Sourdough Starter

I know for many of you that making your own sourdough bread starter is very daunting. I don’t blame you at all, it can be finicky because you are dealing with a live culture. It’s pretty cool when you think about it. I’ve been experimenting and I think I’ve come up with a good step by step guide for you. Making your own sourdough is really worth the effort.  In fact, the same starter, properly cared for, can live for years and it just gets better and better as it increases in potency. By trial and error, I’ve come to the conclusion that rye flour works best for the starter. I have used wheat and it lost its potency in about two weeks and my bread became too dense. For sourdough, you want potent but also a light texture. 

You will need: 

Fresh milled organic rye seed

Cold water

Large bowl

Cheesecloth

Rubber Band

Directions:

  1. I started here with 1 cup of fresh milled organic rye seed. If you don’t have your own mill you can purchase rye flour. I would recommend storing the flour in the freezer as whole grain flours can go rancid in about three days. Just make sure to let the flour sit at room temperature before using it to feed the starter.

2. Add 1 cup of cold filtered water to make a soupy consistency.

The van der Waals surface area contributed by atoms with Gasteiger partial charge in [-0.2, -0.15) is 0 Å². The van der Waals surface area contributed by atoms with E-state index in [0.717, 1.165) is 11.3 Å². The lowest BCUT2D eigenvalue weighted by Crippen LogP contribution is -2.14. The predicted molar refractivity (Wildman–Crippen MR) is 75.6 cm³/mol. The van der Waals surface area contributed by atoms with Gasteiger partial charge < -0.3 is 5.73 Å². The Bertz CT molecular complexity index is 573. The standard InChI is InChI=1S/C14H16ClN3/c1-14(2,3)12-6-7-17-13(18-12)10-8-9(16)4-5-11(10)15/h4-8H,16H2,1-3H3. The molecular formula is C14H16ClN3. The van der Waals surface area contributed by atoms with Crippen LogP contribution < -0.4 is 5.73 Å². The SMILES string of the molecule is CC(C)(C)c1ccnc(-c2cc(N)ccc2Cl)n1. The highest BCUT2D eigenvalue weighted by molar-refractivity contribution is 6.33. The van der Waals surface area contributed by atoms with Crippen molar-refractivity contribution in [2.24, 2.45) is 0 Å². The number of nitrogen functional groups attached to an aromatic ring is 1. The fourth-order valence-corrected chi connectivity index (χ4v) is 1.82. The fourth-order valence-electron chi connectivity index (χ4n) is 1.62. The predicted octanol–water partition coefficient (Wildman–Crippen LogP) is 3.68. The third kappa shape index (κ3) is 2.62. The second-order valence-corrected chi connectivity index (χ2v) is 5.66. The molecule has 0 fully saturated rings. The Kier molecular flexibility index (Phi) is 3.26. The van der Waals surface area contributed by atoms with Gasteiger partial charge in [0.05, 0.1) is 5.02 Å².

1. The bowl is then covered with a layer of cheesecloth so the starter can breathe. Remember, we are creating a living organism! Secure the cloth tightly with a rubber band and store in a warm, dry place, like a cupboard. This is best for fermentation!

 

4. Daily, I transfer everything to a clean bowl and add 1 cup of the fresh ground rye flour and approximately 1 cup of cold filtered water, or until it is a soupy consistency. Again, if you have stored rye flour in the freezer, make sure it is room temperature before using it or it will alter your starter results. 

5. By day 3 or 4, your starter will begin to bubble at the top and smell like beer. You know by this smell that it is alive! By about day 7, the bubbles on your starter will subside and that’s when you know it’s ready to be used! Refer to my Sourdough Bread recipe for actually using the starter to make bread.

 

6. To maintain your starter:

If you are using it within the next couple of days, leave it out on the counter and discard half every day and feed it with new flour and water. Basically, you repeat step 4 until use. 

For long-term care, cover tightly and place in the fridge, remember to take it out and feed it once a week. You will need to discard approximately half and then feed it with flour and water. I also usually let the starter sit out overnight after feeding it to give the yeast time to recuperate.

Continue to use rye flour to feed the starter but you can use wheat flour to bake with. Just remember, your starter is a living thing! It must be fed. I know people who have had the same starter for years. Every week you can either use, give away, or throw away about half of it.

 

Happy baking!